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Here’s What The 7 Wonders Of The Ancient World Looked Like In Their Prime





These days, a tourist attraction could be anything from a theme park with several fun rides to a crop of flashy casinos in the middle of the desert. However, things were a lot different in ancient times. Back in the day, people were drawn to the Seven Wonders of the Ancient World because of their beauty and amazing size.

Unfortunately, only one of the seven wonders still exists today. Nevertheless, this didn’t stop designers Keremcan Kirilmaz and Erdem Batirbek from reconstructing the ancient structures for Budget Direct – and the results are truly stunning. Here are the Seven Wonders of the Ancient World reconstructed as they looked back in their prime.

The Great Pyramid Of Giza

The Pyramid of Khufu holds the distinction of being the only ancient wonder to have survived to modern times. Unfortunately, majority of its glorious facade has faded away.

The Great Pyramid is believed to have been constructed in 2584–2561 BC. It was covered in pristine white limestone and had a stunning golden capstone.

The Hanging Gardens Of Babylon

According to legend, the Hanging Gardens was an amazing feat of engineering since it consists of an ascending series of tiered gardens. It reportedly had a wide variety of trees, shrubs, and vines, and resembled a gorgeous green mountain.

It is still unclear if the Hanging Gardens actually existed but the legends behind them have a recurring theme. The gardens were believed to have been created as a gift to a truly remarkable woman.

The Temple Of Artemis At Ephesus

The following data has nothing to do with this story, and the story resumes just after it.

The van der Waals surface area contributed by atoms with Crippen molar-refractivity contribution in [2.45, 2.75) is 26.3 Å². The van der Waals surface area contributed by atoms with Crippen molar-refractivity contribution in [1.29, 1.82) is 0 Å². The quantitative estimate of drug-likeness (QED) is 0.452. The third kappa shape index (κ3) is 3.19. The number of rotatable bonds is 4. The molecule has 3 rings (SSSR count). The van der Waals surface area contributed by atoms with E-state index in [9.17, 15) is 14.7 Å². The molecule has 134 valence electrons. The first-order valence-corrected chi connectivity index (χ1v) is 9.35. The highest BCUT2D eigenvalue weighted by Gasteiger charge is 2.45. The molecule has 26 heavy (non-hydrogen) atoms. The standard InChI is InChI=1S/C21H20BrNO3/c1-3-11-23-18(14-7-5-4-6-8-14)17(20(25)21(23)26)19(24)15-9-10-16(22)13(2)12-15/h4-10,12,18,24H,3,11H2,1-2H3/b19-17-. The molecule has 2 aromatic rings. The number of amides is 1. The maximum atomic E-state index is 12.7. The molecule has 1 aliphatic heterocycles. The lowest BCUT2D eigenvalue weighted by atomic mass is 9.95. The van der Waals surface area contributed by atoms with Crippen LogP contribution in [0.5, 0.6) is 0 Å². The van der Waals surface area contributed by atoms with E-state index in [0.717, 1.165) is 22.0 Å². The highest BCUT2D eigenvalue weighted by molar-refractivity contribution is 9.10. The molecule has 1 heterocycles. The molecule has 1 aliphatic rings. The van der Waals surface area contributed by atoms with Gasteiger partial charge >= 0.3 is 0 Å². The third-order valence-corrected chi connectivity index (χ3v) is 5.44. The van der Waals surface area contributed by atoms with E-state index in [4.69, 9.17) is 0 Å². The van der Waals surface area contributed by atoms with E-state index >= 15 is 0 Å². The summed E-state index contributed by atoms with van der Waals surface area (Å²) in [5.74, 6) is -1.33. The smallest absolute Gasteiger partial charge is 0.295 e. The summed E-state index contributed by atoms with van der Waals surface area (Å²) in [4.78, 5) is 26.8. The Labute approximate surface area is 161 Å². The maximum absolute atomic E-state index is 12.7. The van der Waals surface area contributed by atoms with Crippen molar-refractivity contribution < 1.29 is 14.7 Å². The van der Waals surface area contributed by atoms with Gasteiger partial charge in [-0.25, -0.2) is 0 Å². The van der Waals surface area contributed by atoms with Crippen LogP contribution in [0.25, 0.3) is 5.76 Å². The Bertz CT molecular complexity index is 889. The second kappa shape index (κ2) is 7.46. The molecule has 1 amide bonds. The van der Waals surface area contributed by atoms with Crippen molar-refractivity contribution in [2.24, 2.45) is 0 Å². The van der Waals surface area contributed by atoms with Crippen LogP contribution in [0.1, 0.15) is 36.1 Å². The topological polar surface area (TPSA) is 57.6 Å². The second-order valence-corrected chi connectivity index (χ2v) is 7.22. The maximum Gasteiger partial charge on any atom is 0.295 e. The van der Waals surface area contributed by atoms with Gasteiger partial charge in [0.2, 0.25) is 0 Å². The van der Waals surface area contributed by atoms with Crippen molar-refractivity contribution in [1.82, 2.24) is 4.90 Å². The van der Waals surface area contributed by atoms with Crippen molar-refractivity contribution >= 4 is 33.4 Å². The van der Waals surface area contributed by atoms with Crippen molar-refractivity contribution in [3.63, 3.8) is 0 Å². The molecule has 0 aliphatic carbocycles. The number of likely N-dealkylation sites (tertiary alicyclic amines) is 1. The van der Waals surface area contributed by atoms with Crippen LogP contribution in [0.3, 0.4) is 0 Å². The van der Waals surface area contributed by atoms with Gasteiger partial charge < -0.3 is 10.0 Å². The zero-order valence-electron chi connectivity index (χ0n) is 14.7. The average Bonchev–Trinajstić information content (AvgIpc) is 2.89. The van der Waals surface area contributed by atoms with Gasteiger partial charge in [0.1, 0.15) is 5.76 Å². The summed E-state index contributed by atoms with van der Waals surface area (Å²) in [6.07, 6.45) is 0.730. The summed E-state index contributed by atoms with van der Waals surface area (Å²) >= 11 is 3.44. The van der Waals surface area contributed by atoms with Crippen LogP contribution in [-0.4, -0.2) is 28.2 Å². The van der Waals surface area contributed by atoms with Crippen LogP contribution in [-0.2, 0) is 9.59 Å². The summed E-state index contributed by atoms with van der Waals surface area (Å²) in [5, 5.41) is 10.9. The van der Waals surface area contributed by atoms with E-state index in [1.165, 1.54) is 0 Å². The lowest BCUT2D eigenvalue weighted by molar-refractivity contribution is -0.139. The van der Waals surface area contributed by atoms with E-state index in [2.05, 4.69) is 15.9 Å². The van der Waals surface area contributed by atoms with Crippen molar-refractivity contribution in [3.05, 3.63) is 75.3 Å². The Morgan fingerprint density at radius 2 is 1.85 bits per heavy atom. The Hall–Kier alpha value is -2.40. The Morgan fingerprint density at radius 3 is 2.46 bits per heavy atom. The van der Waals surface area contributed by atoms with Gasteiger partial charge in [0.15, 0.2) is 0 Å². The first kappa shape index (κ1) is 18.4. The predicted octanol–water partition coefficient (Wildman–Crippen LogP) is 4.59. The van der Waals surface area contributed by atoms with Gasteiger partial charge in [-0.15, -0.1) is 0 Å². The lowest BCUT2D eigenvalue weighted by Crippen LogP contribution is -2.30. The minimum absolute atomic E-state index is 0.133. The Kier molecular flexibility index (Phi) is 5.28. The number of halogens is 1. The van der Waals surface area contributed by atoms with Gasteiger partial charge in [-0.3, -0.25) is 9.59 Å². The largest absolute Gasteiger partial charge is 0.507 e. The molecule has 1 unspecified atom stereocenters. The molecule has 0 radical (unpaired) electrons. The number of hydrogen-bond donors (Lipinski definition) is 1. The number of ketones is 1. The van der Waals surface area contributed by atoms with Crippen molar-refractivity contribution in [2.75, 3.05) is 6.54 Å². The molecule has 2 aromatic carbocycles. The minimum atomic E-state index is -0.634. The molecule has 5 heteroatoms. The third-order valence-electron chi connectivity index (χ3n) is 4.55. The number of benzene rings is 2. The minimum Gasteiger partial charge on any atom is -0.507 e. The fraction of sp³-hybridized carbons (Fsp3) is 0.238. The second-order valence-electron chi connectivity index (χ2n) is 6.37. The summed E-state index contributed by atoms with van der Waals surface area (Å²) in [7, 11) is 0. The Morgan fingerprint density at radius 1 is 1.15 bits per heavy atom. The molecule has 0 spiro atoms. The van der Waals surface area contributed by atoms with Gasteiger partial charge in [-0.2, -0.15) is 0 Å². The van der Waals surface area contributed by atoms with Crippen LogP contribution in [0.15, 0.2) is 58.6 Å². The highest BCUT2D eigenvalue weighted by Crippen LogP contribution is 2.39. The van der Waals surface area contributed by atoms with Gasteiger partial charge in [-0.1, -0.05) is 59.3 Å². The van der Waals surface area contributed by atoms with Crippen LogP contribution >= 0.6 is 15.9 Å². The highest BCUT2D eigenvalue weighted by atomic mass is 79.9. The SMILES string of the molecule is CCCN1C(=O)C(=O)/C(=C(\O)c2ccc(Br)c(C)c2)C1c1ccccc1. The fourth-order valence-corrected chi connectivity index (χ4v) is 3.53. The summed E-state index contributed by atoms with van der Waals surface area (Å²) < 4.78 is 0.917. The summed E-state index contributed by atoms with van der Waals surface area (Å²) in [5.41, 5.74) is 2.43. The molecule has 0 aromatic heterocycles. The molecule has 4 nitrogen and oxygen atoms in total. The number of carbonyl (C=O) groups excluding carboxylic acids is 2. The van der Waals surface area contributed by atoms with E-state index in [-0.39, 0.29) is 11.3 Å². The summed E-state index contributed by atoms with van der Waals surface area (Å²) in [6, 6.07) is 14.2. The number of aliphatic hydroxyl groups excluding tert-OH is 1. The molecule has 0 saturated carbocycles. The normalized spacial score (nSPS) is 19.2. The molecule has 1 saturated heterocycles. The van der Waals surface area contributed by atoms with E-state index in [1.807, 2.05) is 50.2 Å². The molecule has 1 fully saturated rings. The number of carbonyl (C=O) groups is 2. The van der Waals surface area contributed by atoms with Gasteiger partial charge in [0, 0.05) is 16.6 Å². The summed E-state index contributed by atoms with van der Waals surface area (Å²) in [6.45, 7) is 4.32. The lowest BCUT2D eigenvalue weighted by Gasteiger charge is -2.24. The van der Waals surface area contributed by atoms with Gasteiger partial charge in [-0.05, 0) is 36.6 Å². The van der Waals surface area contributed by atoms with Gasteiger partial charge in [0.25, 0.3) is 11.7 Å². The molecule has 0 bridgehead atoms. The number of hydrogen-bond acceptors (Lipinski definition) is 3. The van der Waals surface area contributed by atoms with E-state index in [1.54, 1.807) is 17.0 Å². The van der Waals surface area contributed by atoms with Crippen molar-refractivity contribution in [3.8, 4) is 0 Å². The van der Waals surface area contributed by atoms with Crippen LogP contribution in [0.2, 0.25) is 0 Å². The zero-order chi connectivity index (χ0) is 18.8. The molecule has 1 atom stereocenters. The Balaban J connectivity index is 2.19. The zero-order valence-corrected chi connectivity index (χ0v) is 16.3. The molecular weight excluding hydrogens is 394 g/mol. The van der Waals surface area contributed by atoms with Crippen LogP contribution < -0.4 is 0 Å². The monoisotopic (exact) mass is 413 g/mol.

The temple honoring the Greek goddess of hunting and fertility was expected to last despite being destroyed twice in its lifetime. Amazingly, its first destruction came at the hands of a man with a truly petty reason.

Herostratus decided that the best way he will be remembered was by destroying the Temple of Artemis so he burned it down by setting fire to the wood beams that supported it. Although the Ephesians were able to reconstruct the temple, it was once again torn down by the Goths in 268 AD.

The Statue Of Zeus At Olympia

The statue was created by Phidias in 435 BC and was an amazing 43ft in height but that’s not what made it such a wonder. The structure boasted of ivory plates and gold panels and became the pride of Olympia during ancient times.

The exact details of the statue’s destruction is unknown. However, it is believed that the Roman Emperor Caligula tried to have it destroyed but was killed before the statue could be taken apart.

The Mausoleum At Halicarnassus

Have you ever wondered where the word “mausoleum” came from? It was derived from the name of Mausolus, the ruler of Caria who had the magnificent tomb built even before his death.

The Mausoleum was expected to withstand the test of time. Unfortunately, it was ultimately destroyed by nature. Earthquakes rocked the Halicarnassus in the 12th–15th century AD and brought down the last surviving of the six destroyed wonders.

The Colossus Of Rhodes

Just how big was that statue of the Greek god Helios that stood over Rhodes? It was 108ft tall and was made even taller because it stood on 49ft tall marble pedestals.

As the saying goes, the bigger they are, the harder they fall. The Colossus of Rhodes was partially damaged by earthquakes and had to be taken down just 56 years after it was completed.

The Lighthouse Of Alexandria

The Pharos of Alexandria used to be one of the tallest man-made structures in the world at 330ft tall. It enjoyed the distinction for several centuries after it was commissioned by Ptolemy I.

Like the Colossus of Rhodes, the Lighthouse of Alexandria fell victim to earthquakes. It was destroyed during the 1313 Crete earthquake and the location has since been turned into a medieval fort.

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